The Marlins “have no plans” to exercise their club option on Rodney following the right-hander’s struggles in Miami, according to Jackson. As such, the 39-year-old appears set to receive a $400K buyout and enter the free-agent market in search of his eighth big league team. Rodney inked a one-year, $2MM contract with the Padres this past offseason and pitched brilliantly in San Diego, logging a 0.31 ERA in 28 2/3 innings with the Friars. That performance prompted the Marlins to part with a fairly well-regarded pitching prospect, right-hander Chris Paddack, in order to add Rodney to their bullpen. (Paddack has since undergone Tommy John surgery.) However, Rodney’s arrow-shooting opportunities in Miami were limited, as he regressed to a 3.95 ERA over his first two months with the Fish before turning in a dismal 11.57 ERA over the season’s final month (12 earned runs, 16 hits, eight walks, 10 strikeouts in 9 1/3 innings).
On top of Rodney’s struggles in Miami, the financial component of his option undoubtedly plays a role in Miami’s reported inclination to pass on a reunion. The base salary on Rodney’s option, like his 2016 salary, was $2MM. However, the option was structured so that the price would increase to match any performance incentives he earned in 2016. Rodney finished 41 games between San Diego and Miami this season, earning him $2.5MM worth of incentives and subsequently boosting the price of his option to $4.5MM. As such, the Marlins effectively had a $4.1MM decision on their hands — exercise the option at $4.5MM or pay Rodney a $400K buyout — and elected not to pay a fairly notable rate for Rodney’s age-40 season.
In addition to Rodney’s overall performance, the Fish may simply not with to allocate that level of funds to a reliever when their payroll is already inflating in other areas. Miami’s payroll will go up in 2017, according to Jackson, but a large portion of those increases will come in the form of built-in raises to players like Giancarlo Stanton, Christian Yelich, Dee Gordon and Wei-Yin Chen (plus arbitration raises for A.J. Ramos, Marcell Ozuna and others). With their guaranteed contracts and a number of arb-eligible players, the Marlins already figure to see their payroll pushed up into the upper-$60MM range, if not the low-$70MM vicinity. That’s a pittance for most teams, but the Marlins have only topped a $100MM payroll once (2012), and they look to be on track for their second-highest team payroll in history, even if that checks in somewhere around a modest $80-90MM.
One asset to which the team could dedicate some payroll is free-agent lefty Mike Dunn, with whom Jackson says the Marlins are interested in a reunion. Dunn’s 371 games with Miami are the most by any pitcher in franchise history, and he’s been a mainstay in the Miami ’pen since coming over in the 2011 trade that sent Dan Uggla to the division-rival Braves. Dunn missed time with a forearm strain this season but returned to ultimately log 42 1/3 innings of 3.40 ERA ball with 8.1 K/9 against 2.3 BB/9. Dating back to the 2013 season, he has a 3.38 ERA in 221 innings of relief with 242 strikeouts. Miami is also open to re-signing Bryan Morris, who was designated for assignment and outrighted after missing the majority of the season due to back surgery. Morris, of course, won’t be anywhere near as costly as Dunn, who figures to have a case for a multi-year pact in free agency.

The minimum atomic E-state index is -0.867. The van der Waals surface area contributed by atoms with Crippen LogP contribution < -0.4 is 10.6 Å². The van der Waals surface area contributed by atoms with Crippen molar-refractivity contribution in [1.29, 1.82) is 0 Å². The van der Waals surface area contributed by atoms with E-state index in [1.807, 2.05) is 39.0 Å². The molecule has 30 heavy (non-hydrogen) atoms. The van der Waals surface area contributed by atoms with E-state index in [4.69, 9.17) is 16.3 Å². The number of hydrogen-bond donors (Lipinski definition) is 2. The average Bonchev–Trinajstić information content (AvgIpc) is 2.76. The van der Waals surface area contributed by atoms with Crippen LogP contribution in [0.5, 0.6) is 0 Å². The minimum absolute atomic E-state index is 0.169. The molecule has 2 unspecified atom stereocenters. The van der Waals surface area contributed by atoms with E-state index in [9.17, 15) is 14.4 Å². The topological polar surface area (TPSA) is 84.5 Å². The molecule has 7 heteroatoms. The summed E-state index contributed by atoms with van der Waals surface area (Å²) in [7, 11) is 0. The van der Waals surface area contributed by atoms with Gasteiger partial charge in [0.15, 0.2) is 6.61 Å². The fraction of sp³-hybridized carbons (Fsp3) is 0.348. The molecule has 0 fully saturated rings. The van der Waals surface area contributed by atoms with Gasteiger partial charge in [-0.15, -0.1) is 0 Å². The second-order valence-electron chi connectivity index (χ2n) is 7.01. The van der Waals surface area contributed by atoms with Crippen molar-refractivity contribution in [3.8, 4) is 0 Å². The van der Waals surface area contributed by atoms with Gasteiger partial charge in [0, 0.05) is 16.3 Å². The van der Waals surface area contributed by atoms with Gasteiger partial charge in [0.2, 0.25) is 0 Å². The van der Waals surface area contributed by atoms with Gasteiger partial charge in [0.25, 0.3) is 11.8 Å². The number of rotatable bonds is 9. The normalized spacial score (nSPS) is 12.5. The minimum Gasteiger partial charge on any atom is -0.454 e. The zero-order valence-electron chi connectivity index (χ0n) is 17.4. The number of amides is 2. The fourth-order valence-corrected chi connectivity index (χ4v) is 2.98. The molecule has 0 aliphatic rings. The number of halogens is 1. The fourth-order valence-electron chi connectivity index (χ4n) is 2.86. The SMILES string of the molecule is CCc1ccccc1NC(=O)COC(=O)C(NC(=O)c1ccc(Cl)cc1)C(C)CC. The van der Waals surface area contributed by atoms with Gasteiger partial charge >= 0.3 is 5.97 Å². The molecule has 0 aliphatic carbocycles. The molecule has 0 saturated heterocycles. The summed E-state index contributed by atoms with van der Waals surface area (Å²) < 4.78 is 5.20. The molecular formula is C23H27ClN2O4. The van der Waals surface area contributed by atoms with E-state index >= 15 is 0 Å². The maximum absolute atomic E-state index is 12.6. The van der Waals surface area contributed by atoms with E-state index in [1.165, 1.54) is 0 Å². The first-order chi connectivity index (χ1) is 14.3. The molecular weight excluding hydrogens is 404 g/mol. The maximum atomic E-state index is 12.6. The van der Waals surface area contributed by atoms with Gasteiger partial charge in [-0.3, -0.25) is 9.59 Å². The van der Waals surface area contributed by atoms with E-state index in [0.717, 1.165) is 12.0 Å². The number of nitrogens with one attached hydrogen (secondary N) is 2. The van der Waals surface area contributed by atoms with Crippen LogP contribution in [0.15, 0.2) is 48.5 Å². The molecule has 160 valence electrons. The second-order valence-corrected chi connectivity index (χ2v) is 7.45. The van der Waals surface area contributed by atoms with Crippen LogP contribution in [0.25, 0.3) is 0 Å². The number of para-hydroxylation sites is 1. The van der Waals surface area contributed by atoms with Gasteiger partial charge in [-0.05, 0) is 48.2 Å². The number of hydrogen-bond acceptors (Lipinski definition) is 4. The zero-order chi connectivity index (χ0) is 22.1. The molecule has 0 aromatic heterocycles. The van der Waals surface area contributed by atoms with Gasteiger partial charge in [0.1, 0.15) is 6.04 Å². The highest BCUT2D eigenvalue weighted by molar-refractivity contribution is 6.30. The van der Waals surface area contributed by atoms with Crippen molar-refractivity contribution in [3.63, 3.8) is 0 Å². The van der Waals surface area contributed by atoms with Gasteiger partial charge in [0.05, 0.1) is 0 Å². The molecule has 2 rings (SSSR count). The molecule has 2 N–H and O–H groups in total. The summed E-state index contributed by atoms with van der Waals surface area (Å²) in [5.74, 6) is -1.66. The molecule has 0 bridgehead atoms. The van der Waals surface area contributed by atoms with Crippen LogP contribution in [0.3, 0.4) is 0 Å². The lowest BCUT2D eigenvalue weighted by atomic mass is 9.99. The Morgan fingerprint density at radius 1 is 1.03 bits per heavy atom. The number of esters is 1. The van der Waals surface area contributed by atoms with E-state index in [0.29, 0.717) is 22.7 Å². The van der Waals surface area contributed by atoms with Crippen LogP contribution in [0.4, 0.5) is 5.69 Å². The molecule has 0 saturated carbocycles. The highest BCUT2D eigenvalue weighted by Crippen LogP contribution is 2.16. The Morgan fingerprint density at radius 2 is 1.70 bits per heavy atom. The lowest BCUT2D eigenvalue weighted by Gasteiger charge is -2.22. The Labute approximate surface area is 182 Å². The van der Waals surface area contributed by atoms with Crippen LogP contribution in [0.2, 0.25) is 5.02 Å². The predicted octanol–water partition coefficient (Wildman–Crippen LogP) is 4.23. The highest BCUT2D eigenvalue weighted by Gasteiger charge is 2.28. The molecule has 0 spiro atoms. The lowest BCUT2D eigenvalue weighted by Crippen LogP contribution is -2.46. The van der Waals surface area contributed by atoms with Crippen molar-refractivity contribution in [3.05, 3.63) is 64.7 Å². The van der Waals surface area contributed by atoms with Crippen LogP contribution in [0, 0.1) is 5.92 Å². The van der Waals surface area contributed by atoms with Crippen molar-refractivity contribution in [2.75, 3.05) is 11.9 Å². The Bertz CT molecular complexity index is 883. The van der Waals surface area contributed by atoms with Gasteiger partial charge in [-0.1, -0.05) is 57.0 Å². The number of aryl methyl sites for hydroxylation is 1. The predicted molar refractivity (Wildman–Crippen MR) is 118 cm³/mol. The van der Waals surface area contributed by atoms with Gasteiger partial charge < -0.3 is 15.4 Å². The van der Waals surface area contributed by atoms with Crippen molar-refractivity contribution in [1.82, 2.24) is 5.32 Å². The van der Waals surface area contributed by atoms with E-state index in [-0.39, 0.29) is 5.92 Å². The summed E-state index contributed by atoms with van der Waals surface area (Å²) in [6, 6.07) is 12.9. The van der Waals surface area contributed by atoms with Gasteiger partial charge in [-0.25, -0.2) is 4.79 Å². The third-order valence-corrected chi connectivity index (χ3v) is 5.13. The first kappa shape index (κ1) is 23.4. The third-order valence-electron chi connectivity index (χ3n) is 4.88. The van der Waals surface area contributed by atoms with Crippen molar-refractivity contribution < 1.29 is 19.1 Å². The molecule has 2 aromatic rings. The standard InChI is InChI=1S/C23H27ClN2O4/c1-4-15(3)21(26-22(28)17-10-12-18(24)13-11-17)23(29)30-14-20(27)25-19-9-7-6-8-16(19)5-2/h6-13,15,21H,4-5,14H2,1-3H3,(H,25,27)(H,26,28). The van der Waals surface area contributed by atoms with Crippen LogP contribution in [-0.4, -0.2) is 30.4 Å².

Of course, the bullpen is hardly the only area of the pitching staff that needs to be addressed in Miami. The tragic death of Jose Fernandez is still difficult to process, but his absence leaves a glaring void in the starting rotation. The Marlins were always likely to pursue some degree of rotation help, but president of baseball ops Michael Hill said today: “Everything changed when we got that call about Jose.” The Marlins will be in the market for two starting pitchers, Jackson writes, and more importantly they’ll be willing to deal a position player in order to add some help to the rotation. Jackson lists defensive wizard Adeiny Hechavarria and the versatile Derek Dietrich as options, also adding that Ozuna could spend another offseason seeing his name in trade rumors if he can return a strong enough rotation arm.
Ozuna, of course, was the subject of many trade rumors last season and has only boosted his value after a terrific season in which he batted .266/.321/.452 with 23 homers in 608 plate appearances. That’s a near-mirror image of his breakout campaign as a sophomore in 2014 (.269/.317/.455, 23 homers, 612 PAs). Teams in need of outfield help — the A’s, White Sox, Blue Jays, Rays and Cardinals are some purely speculative possibilities on my end — figure to show plenty of interest in Ozuna if is indeed made available, but clubs willing to part with pitching talent will hold the leverage in trade talks this winter, given the paucity of available rotation options.